My problem is simple: network discovery is way too slow when using Windows Server 2008 R2 or Windows 7. I have hunted around the Internet only to find guesses as to the real problem, with no definitive solution. So I thougth I'd post the question here.

I run a Windows Workgroup with 3 computers: Win 7, Server 2008 R2 and an XP box. When I use Explorer to browse network shares on the XP box, it shows other network items instantly as normal. But from the server or Win 7 machines, it takes a good 1-2 minutes to begin showing anything else on the network. This is with only 3 machines connected to a known-good router.

The rules of logic indicate that it's a configuration problem or a bug in the Windows 7/Server kernel. So, how do I fix it?


  • I will assume that you have applied all Windows updates, since there were issues that were previously fixed. Please confirm the testing results between the Win7 and Win 2008 R2 only. Do you have a home group configured? Do you still experience slowness by typing in the path to a share directly into the Run command? – Bernie White Oct 22 '12 at 3:45
  • Yes all windows updates are current. Typing a path directly into explorer (I don't use the search box) does work but it is still sluggish compared to XP. And besides, I don't want to have to do that, which is the reason I browse the network rather than typing in a path. – Stephen Falken Oct 22 '12 at 14:08
  • Suggest building a new XP box to test if it's the same as the current XP behaviour. Also ask the computer "would you like to play a game? How about a nice game of chess?" ;-D – Lizz Jan 5 '13 at 6:45
  • Does your windows server handle DNS / WINS / DHCP, or do you have a small router on the edge of your network handing out DHCP requests instead? – IceMage Jan 8 '15 at 20:40
  • @IceMage our router handles DHCP. – Petah Jan 12 '15 at 21:21

Apparently these are due to changes made in Vista which have been inherited by later versions of Windows.

In an elevated cmd prompt:

netsh interface tcp set global autotuning=disabled
netsh interface tcp set global rss=disabled

I would recommend rebooting after running these. It made a pretty drastic improvement for my workgroup.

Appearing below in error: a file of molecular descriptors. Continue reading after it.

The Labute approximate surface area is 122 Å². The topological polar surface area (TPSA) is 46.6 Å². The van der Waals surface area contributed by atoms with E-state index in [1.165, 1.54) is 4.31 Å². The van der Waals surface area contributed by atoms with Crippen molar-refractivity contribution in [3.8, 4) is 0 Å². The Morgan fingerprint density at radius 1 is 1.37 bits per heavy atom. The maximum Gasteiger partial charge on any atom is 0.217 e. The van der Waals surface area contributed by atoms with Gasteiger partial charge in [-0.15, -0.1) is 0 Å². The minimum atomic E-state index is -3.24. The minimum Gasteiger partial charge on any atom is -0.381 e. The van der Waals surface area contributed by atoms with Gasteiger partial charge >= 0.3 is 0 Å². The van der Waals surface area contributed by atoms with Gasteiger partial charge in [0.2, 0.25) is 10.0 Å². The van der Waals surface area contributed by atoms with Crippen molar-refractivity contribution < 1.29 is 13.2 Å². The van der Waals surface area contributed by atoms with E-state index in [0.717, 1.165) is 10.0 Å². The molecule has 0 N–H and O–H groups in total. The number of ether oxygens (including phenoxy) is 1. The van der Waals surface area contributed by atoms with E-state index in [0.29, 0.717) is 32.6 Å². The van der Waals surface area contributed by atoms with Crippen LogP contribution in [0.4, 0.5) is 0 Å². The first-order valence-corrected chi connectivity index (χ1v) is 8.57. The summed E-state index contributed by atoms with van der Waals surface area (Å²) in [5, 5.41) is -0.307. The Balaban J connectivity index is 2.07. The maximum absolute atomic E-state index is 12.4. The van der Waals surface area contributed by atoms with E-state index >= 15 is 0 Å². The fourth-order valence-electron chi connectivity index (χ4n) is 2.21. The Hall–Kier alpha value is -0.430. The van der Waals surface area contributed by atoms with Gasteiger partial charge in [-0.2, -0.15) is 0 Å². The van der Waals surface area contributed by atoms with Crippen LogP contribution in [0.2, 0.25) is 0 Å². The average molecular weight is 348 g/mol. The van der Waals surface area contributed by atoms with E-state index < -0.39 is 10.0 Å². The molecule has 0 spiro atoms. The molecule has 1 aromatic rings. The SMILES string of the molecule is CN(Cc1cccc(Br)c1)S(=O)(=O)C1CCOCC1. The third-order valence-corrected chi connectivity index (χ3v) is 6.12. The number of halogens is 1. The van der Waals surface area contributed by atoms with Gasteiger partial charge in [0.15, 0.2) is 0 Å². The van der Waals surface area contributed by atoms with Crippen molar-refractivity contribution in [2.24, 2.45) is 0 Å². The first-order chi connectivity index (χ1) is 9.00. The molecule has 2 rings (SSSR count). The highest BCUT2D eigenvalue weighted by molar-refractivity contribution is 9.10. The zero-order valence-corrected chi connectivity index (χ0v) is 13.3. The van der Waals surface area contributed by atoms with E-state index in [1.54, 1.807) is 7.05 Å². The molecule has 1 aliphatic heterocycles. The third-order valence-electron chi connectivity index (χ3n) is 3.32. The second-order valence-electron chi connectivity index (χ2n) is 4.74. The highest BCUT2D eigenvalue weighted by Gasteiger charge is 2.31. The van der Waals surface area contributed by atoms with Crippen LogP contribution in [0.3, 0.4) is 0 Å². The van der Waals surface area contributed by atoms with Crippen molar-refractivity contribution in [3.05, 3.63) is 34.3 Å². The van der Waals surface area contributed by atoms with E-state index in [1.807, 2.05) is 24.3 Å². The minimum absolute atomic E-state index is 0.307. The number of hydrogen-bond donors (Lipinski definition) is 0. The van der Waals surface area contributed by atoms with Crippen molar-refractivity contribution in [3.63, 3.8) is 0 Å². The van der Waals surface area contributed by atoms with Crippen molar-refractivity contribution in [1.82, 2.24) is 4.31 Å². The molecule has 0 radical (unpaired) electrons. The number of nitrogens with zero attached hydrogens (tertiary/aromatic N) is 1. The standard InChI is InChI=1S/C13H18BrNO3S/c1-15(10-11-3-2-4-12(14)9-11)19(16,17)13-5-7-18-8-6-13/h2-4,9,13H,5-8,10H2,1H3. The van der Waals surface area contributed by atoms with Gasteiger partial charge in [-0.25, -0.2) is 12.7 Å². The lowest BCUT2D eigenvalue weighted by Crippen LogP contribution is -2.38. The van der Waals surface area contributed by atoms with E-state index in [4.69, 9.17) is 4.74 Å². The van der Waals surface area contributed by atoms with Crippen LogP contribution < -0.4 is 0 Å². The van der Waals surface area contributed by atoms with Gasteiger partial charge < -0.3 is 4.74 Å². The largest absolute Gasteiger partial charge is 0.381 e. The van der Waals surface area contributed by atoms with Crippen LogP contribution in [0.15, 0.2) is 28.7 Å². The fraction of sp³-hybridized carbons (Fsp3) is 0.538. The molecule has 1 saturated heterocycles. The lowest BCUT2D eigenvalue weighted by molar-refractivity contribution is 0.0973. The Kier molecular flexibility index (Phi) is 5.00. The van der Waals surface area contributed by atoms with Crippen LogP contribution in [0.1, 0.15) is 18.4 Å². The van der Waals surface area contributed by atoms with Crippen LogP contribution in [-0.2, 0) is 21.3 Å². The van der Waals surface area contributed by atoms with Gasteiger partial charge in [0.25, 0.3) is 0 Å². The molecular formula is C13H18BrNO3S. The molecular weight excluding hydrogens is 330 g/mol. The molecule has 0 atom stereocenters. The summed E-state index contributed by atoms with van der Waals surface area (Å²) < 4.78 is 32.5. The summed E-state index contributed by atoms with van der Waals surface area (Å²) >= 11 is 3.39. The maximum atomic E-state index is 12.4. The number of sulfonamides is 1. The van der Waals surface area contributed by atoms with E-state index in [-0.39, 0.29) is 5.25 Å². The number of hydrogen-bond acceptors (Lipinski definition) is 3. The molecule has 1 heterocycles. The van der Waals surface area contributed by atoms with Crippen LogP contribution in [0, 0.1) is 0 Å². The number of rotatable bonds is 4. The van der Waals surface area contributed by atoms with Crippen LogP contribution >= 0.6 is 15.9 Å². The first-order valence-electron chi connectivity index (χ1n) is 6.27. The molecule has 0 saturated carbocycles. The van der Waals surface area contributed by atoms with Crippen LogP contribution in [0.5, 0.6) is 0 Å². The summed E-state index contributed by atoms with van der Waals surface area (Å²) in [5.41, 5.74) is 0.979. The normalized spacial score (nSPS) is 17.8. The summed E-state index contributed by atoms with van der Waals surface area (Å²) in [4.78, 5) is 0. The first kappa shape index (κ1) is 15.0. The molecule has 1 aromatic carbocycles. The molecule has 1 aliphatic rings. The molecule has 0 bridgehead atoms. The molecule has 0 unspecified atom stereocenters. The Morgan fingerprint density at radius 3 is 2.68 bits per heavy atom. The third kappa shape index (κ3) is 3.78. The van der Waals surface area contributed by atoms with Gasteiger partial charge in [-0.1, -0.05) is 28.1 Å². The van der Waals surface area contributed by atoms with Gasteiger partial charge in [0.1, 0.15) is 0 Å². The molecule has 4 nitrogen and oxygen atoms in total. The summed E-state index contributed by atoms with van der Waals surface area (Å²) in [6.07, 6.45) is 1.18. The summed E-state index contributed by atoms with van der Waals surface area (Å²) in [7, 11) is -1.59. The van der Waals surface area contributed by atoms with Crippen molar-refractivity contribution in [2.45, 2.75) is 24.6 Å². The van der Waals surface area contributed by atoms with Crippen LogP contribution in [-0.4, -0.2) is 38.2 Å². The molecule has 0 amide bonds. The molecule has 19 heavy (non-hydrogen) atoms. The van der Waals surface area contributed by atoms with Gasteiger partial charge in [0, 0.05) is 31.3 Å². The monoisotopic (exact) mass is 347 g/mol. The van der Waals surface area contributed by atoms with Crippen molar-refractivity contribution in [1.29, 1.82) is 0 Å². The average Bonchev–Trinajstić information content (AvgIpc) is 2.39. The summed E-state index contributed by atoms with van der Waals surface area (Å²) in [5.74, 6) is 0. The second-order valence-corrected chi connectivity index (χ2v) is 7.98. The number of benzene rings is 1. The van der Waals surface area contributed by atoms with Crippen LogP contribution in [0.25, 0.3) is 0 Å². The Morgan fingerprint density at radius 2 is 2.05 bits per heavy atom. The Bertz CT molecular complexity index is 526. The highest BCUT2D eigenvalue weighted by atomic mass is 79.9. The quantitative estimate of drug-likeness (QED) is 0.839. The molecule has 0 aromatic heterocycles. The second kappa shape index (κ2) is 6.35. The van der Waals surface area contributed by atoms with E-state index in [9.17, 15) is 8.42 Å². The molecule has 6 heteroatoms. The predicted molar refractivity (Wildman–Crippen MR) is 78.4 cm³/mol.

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You can expedite network discovery by ensuring that your Windows Server is the one handing out DHCP requests. You also want to make sure that all the appropriate services are available on your windows server, and that it is capable of handing out BOTH IPv4 and IPv6 addresses.

Generally, the number one culprit is name resolution, even on fast networks, resolving IP addresses to names and vice versa can have long time outs, requiring you to wait for the timeouts to expire before the client machine goes to the next item on the list of names to resolve, or addresses to resolve to names.

Furthermore, it could be something simple such as you have your clients set up to receive DHCP addresses, with a failover static IP. The DHCP timeout on windows can be ridiculously bad, and waiting for the request to time out could be causing the problem.

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  • I would actually imagine this to be an IPv6 related issue tbh, since Windows XP does not have IPv6, and the common ground there is that server 2008 and windows 7 both do. – IceMage Jan 8 '15 at 21:31

found this ms thread and answer that is suggesing updating the networc card driver, but users still complains and suggesting that there is a bug in windows 7.

MS forum thread

From my experience I can tell You, that there is some king of problem in windows 7 and network discovery, it almost never worked goot for me, thus I never really paid big attention to this function and long time ago switched to

SoftPerfect network scanner, which enumerates shares, printers, users and many more usefull stuff

SoftPerfect network scanner

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  • SoftPerfect network scanner is a good tool – Petah Jan 12 '15 at 21:22

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